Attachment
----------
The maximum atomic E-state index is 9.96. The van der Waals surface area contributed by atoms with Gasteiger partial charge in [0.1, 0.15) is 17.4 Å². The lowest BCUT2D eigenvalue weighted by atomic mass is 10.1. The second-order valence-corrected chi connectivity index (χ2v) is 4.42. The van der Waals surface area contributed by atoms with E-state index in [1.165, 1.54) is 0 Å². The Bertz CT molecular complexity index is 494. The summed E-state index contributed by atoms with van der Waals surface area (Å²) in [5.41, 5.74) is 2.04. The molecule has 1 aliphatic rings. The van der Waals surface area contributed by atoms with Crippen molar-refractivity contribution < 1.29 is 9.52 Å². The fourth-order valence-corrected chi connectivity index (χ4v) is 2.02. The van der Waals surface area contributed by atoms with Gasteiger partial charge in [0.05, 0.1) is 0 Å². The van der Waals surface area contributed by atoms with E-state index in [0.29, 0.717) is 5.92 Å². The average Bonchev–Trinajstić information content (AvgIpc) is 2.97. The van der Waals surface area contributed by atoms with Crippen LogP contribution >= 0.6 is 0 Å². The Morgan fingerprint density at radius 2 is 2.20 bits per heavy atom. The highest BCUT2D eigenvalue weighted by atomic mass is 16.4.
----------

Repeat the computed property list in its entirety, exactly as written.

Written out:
The maximum atomic E-state index is 9.96. The van der Waals surface area contributed by atoms with Gasteiger partial charge in [0.1, 0.15) is 17.4 Å². The lowest BCUT2D eigenvalue weighted by atomic mass is 10.1. The second-order valence-corrected chi connectivity index (χ2v) is 4.42. The van der Waals surface area contributed by atoms with E-state index in [1.165, 1.54) is 0 Å². The Bertz CT molecular complexity index is 494. The summed E-state index contributed by atoms with van der Waals surface area (Å²) in [5.41, 5.74) is 2.04. The molecule has 1 aliphatic rings. The van der Waals surface area contributed by atoms with Crippen molar-refractivity contribution < 1.29 is 9.52 Å². The fourth-order valence-corrected chi connectivity index (χ4v) is 2.02. The van der Waals surface area contributed by atoms with Gasteiger partial charge in [0.05, 0.1) is 0 Å². The van der Waals surface area contributed by atoms with E-state index in [0.29, 0.717) is 5.92 Å². The average Bonchev–Trinajstić information content (AvgIpc) is 2.97. The van der Waals surface area contributed by atoms with Crippen LogP contribution >= 0.6 is 0 Å². The Morgan fingerprint density at radius 2 is 2.20 bits per heavy atom. The highest BCUT2D eigenvalue weighted by atomic mass is 16.4.